Ctech finance poalim

Tel Aviv Stock Exchange gearing up for its first SPAC offering

The founders of the Excellence Nessuah investment house are in advanced negotiations with the Israel Securities Authority to make Israel the second country after the U.S. to enable Special Purpose Acquisition Companies

Golan Hazani 11:0521.03.21
The Israel Securities Authority (ISA) is in advanced negotiations with Roni Biram and Gil Deutsch, the founders of the Excellence Nessuah investment house, regarding the floating of the Tel Aviv Stock Exchange's first-ever SPAC (Special Purpose Acquisition Company). A source who spoke to Calcalist under the condition of anonymity said Biram and Deutsch have already filed an initial prospectus through attorney Erez Rozenbuch. Muli Eden, former Senior V.P at Intel Corporation and President of Intel Israel, as well as Tzahi Sultan, Chairman of Discount Capital Underwriting, are also believed to be in talks with the ISA in the hope of listing a SPAC of their own, although it is Biram and Deutsch who are closest to receiving approval.


Merging with SPACs (special purpose acquisition companies) has become a popular way for companies to enter U.S. stock exchanges over the past year. SPAC companies have a limited window, usually of two years, to begin activity. If they fail to generate business within that time, the money is returned to investors.


Gil Deutsch (right) and Roni Biram. Photo: Shay Shvero Gil Deutsch (right) and Roni Biram. Photo: Shay Shvero


Two Israeli companies officially announced they will be going public via a SPAC just last week, with eToro to merge with Nasdaq-listed FinTech Acquisition Corp. V at a combined company valuation of $10.4 billion and 4D radar developer Arbe Robotics joining forces with Nasdaq-listed Industrial Tech Acquisitions, Inc. at a combined valuation of $723 million.


With SPACs currently only possible in the U.S., the ISA is intent to hop on the bandwagon and try to benefit from the trend, but not at the expense of safeguarding the interests of investors. One of the conditions being considered by the ISA is to only approve SPACs that are raising a minimum of NIS 300 million (approximately $91 million) to ensure that they will ultimately only merge with a significant company. Another condition is that the entrepreneur initiating the SPAC will invest at least 10% of the sum themselves and that at least 70% of the funds will be provided by institutional investors, who have the ability to thoroughly examine the merger. In addition, Israeli SPACs, like their U.S. counterparts, will have a two-year window in which to find a company to merge with or they will have to return the money to investors. Entrepreneurs won't be able to withdraw management fees, but will be able to receive options that will turn into shares following a merger. However, they will only be able to liquidate those options one year following the merger, and no more than 2.5% of their holdings per month. Entrepreneurs won't be eligible to vote on the approval of the merger either and the ISA is set to dictate that 95% of the raised funds will be managed by a trustee, while the remainder be used for the day-to-day running of the company.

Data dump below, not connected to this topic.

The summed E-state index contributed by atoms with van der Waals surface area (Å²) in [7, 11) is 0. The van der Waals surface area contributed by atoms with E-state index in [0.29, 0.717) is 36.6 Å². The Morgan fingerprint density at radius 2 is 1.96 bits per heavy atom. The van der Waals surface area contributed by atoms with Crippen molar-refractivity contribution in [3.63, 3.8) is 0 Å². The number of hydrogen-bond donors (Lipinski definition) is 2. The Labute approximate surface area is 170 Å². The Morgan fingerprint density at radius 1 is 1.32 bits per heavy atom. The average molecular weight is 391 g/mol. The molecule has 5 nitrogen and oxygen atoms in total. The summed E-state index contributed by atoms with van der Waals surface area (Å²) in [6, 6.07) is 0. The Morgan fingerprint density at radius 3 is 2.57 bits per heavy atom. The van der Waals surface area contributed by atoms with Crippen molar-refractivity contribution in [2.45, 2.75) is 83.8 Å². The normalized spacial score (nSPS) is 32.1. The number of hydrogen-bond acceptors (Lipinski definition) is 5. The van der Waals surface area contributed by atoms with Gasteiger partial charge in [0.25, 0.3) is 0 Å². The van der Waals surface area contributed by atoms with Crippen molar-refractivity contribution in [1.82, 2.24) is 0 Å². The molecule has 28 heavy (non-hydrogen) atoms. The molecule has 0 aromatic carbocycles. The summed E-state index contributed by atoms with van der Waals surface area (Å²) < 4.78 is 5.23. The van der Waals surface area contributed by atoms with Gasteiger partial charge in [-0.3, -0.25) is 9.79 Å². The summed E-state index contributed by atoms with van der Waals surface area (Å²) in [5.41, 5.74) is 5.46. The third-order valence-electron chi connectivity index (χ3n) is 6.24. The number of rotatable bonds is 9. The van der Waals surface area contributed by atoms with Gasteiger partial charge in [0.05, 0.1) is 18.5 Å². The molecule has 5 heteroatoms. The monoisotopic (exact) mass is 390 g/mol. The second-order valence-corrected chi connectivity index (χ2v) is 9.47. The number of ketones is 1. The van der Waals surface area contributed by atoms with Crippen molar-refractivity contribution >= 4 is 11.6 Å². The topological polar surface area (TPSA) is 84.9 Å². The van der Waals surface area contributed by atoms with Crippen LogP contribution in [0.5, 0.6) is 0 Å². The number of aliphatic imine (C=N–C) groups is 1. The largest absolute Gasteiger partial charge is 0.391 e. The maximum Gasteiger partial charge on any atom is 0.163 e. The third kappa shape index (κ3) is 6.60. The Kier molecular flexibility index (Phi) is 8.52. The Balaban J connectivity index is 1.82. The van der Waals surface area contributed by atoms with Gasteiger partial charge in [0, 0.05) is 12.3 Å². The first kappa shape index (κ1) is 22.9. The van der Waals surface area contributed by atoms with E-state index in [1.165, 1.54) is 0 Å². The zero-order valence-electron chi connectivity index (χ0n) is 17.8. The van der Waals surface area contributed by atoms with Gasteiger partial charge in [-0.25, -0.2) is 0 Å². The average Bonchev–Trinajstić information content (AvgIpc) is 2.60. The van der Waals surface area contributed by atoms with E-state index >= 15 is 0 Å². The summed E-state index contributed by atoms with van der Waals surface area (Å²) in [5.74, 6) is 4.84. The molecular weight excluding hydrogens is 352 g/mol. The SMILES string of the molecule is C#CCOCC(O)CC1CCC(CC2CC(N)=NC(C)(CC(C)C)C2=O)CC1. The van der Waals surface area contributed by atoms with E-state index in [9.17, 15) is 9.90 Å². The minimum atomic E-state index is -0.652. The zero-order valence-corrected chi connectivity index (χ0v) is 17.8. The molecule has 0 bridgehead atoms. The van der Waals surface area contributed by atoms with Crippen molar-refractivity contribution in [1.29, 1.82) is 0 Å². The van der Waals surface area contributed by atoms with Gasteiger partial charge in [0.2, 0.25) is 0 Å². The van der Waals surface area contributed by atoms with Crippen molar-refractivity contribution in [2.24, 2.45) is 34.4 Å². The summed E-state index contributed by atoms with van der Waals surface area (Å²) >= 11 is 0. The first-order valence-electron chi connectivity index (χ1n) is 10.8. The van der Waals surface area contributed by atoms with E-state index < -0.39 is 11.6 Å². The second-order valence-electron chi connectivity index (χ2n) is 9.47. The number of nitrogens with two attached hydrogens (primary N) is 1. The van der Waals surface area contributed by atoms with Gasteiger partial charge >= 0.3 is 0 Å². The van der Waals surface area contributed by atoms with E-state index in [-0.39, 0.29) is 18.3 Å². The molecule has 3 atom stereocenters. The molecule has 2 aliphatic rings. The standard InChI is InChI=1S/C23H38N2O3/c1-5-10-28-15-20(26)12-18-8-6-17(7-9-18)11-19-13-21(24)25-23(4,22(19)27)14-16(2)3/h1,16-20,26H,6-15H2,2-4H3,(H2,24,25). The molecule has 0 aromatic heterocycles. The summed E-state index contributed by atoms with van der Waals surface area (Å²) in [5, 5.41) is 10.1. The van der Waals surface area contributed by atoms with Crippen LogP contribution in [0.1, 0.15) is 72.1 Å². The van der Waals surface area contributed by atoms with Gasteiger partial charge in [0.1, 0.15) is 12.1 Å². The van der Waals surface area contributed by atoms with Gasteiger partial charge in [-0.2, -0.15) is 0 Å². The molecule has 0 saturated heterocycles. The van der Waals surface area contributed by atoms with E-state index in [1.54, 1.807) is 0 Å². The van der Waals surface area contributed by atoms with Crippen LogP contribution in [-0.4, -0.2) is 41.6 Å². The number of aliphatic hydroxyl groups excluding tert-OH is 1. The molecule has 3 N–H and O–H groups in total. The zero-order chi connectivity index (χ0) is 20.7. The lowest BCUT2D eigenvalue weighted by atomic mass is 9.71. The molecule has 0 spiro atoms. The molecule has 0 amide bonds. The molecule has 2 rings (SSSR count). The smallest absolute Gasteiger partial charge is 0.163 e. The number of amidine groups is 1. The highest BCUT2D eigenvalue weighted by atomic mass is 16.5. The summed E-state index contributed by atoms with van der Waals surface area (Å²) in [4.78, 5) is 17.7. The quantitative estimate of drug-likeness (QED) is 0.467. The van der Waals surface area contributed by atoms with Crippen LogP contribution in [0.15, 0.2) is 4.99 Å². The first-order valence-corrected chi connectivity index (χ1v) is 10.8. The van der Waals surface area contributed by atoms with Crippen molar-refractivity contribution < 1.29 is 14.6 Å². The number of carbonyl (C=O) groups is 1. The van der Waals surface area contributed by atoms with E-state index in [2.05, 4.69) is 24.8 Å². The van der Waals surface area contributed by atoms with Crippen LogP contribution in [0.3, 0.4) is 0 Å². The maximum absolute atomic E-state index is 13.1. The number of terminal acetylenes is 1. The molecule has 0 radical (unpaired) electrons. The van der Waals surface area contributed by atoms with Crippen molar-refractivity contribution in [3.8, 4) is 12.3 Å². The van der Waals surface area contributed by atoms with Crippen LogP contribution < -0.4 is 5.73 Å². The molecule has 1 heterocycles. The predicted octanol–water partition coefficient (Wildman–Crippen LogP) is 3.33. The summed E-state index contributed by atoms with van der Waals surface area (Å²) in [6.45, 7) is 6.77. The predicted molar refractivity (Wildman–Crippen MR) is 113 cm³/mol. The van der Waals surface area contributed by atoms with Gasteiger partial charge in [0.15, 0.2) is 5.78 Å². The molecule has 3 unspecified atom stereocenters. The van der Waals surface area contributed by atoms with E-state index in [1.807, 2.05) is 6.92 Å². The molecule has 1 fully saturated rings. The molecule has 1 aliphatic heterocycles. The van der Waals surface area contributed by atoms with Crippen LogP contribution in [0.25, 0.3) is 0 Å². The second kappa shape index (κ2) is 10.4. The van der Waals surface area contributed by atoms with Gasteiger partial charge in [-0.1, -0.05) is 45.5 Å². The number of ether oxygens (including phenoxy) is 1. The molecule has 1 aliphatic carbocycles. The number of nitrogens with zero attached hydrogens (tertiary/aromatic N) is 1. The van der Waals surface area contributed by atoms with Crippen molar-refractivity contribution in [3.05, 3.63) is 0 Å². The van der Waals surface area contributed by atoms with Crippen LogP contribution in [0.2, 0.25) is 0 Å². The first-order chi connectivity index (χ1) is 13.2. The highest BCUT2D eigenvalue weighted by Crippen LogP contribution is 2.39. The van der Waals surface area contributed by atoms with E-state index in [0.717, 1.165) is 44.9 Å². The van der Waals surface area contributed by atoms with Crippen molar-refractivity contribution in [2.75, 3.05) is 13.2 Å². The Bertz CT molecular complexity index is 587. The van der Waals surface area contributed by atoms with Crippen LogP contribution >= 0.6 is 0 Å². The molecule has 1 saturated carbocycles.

Biram and Deutsch made their fortune when they sold Excellence Nessuah to the Phoenix Insurance Company, receiving a combined NIS 900 million in the deal.